“My dad made me give him a shot when I was 3, and I still remember the experience. Apparently I kind of fainted or had some kind of episode, and from that point forward I didn’t want anything to do with needles and didn’t want to see the sight of blood.”
When Akhtar made it clear that he intended to be a writer and an actor, his parents didn’t know what to think.
“They were perplexed,” he said. “My dad always said I had a way with words and so I should become a lawyer because I could talk myself out of anything. And I think I did a pretty good job of talking myself into getting them to understand that I knew what I was doing even if I didn’t.
“I was able to make arguments at various critical points where they continued to support me, even if they didn’t understand how I was going to get where I wanted to go.”
Akhtar earned a theater degree from Brown University and then traveled in Europe, where for a year he studied acting under legendary teacher and director Jerzy Grotowski.
Upon his return, he entered Columbia University as a graduate film student. He and two of his fellow students wrote a screenplay, “The War Within,” depicting a young man from Pakistan who travels to the U.S. with the intention of hooking up with a terrorist cell, which is busted by the police before he can connect.
“We see America through this fellow’s eyes and grappling with the question of whether he’s going to go through with it,” he said. Akhtar played the role. The film was released in 2005.
Akhtar said the family arguments about culture and religion he depicts in “The Who & the What” are not unlike conversations that occurred in his home when he was growing up.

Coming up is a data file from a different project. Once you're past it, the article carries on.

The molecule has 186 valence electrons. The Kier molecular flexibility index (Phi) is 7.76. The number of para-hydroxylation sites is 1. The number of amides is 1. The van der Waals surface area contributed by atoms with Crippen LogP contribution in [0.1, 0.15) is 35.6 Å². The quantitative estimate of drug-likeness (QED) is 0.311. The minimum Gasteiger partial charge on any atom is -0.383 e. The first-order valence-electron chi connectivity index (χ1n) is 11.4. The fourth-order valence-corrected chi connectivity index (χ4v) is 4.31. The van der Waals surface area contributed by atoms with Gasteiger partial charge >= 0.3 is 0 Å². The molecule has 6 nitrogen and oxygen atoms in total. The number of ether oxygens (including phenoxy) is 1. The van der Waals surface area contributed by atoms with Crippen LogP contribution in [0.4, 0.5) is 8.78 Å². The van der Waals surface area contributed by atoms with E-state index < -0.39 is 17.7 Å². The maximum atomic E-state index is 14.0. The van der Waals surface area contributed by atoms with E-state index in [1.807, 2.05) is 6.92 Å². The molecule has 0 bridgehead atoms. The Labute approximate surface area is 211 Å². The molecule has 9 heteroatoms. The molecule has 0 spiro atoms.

“Everything I write is some version of autobiography,” he said. “It’s often a deformed version of autobiography, but everything I write is drawn from from personal experience, whether it’s observed or lived. A lot of folks find a correlation between the father in ‘American Dervish’ and the father in ‘The Who & the What.’
“They are similar in important ways and different in important ways. Zarina (the novelist in “The Who & the What”) is kind of a version of the narrator of ‘American Dervish.’ What do they say? Every writer really only has one story in ’em, and they keep telling it over and over.”
The decision to set the play in the American South came by happenstance.
“The idea came to me in Atlanta,” he said. “I was at Decatur at the book festival, and I saw a couple of young Muslim women sitting on a park bench with their cellphones and Frappuccinos in hijabs chatting like Southern girls.… It was a picture of Muslim life in America that is much more American that it is Muslim — and yet clearly inflected by the ethos and mythology and the aesthetics of being Muslim.
“That’s the great American story, isn’t it? So much of the American story is about celebrating that process of remaking the self — the rupture from the old world, the renewal of the self in the new world.… But there’s another side to that, which is the cost of that rupture. And that’s part of our heritage as well, and it’s part of our suffering.”
Akhtar has tried to distill that idea in the family occupying the stage in “The Who & the What.” And if he has done his work well, the play should speak to everyone.
“You know Lincoln Center has a huge Jewish subscriber base, and there were so many folks who came out of that play and came up to me and said, ‘They’re just like our family, just like a Jewish family arguing on the Sabbath; I didn’t realize you guys are just like us!’ And I think that issues of faith and identity and tradition are somewhat universal.
“The colors that we use to color those outlines in might be different, but the outlines are basically the same. And finding meaning in one’s relationship to God, however we configure that, is fundamentally a similar experience.
“I do think the question of faith is central to the American experience. And I think of my work as writing about the American experience.”